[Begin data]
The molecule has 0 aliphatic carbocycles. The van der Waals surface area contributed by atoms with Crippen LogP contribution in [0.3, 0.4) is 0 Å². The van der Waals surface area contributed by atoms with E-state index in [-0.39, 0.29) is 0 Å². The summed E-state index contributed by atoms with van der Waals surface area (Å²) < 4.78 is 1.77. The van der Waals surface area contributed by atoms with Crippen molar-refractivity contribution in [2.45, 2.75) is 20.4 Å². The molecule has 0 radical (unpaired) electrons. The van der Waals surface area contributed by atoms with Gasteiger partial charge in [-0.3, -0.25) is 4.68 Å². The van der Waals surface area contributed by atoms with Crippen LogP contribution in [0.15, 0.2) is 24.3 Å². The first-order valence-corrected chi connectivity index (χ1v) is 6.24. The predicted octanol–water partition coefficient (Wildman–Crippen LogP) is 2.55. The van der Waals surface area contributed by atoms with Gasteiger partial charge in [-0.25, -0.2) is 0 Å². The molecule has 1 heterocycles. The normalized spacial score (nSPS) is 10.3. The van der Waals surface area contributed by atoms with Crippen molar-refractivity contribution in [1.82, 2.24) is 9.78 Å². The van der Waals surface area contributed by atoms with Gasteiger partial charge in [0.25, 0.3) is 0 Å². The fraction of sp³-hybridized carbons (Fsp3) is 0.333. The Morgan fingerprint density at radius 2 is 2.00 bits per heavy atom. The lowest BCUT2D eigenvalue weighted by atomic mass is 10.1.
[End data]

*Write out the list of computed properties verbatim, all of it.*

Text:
The molecule has 0 aliphatic carbocycles. The van der Waals surface area contributed by atoms with Crippen LogP contribution in [0.3, 0.4) is 0 Å². The van der Waals surface area contributed by atoms with E-state index in [-0.39, 0.29) is 0 Å². The summed E-state index contributed by atoms with van der Waals surface area (Å²) < 4.78 is 1.77. The van der Waals surface area contributed by atoms with Crippen molar-refractivity contribution in [2.45, 2.75) is 20.4 Å². The molecule has 0 radical (unpaired) electrons. The van der Waals surface area contributed by atoms with Gasteiger partial charge in [-0.3, -0.25) is 4.68 Å². The van der Waals surface area contributed by atoms with Crippen LogP contribution in [0.15, 0.2) is 24.3 Å². The first-order valence-corrected chi connectivity index (χ1v) is 6.24. The predicted octanol–water partition coefficient (Wildman–Crippen LogP) is 2.55. The van der Waals surface area contributed by atoms with Gasteiger partial charge in [-0.25, -0.2) is 0 Å². The molecule has 1 heterocycles. The normalized spacial score (nSPS) is 10.3. The van der Waals surface area contributed by atoms with Crippen molar-refractivity contribution in [1.82, 2.24) is 9.78 Å². The van der Waals surface area contributed by atoms with Gasteiger partial charge in [0.25, 0.3) is 0 Å². The fraction of sp³-hybridized carbons (Fsp3) is 0.333. The Morgan fingerprint density at radius 2 is 2.00 bits per heavy atom. The lowest BCUT2D eigenvalue weighted by atomic mass is 10.1.